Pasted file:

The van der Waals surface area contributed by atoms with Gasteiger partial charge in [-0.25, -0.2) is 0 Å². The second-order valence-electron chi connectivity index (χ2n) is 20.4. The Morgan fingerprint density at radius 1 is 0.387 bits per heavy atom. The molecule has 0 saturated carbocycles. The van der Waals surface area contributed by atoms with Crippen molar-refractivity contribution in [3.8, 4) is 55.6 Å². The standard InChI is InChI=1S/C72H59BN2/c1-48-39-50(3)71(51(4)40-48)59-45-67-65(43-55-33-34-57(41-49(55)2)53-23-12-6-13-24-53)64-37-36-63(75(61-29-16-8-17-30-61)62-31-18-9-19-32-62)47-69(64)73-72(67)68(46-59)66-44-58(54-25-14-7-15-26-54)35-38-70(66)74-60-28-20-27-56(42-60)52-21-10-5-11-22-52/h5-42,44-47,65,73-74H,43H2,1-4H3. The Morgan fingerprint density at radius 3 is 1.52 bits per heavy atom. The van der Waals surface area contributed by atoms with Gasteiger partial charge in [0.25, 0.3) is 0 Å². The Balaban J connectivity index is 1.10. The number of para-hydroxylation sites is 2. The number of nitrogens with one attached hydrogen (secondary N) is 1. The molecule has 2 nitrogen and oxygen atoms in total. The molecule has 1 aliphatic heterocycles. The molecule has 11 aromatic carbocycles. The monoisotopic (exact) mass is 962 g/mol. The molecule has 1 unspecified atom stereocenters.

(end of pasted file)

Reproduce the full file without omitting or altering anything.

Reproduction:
The van der Waals surface area contributed by atoms with Gasteiger partial charge in [-0.25, -0.2) is 0 Å². The second-order valence-electron chi connectivity index (χ2n) is 20.4. The Morgan fingerprint density at radius 1 is 0.387 bits per heavy atom. The molecule has 0 saturated carbocycles. The van der Waals surface area contributed by atoms with Crippen molar-refractivity contribution in [3.8, 4) is 55.6 Å². The standard InChI is InChI=1S/C72H59BN2/c1-48-39-50(3)71(51(4)40-48)59-45-67-65(43-55-33-34-57(41-49(55)2)53-23-12-6-13-24-53)64-37-36-63(75(61-29-16-8-17-30-61)62-31-18-9-19-32-62)47-69(64)73-72(67)68(46-59)66-44-58(54-25-14-7-15-26-54)35-38-70(66)74-60-28-20-27-56(42-60)52-21-10-5-11-22-52/h5-42,44-47,65,73-74H,43H2,1-4H3. The Morgan fingerprint density at radius 3 is 1.52 bits per heavy atom. The van der Waals surface area contributed by atoms with Gasteiger partial charge in [0.25, 0.3) is 0 Å². The Balaban J connectivity index is 1.10. The number of para-hydroxylation sites is 2. The number of nitrogens with one attached hydrogen (secondary N) is 1. The molecule has 2 nitrogen and oxygen atoms in total. The molecule has 1 aliphatic heterocycles. The molecule has 11 aromatic carbocycles. The monoisotopic (exact) mass is 962 g/mol. The molecule has 1 unspecified atom stereocenters.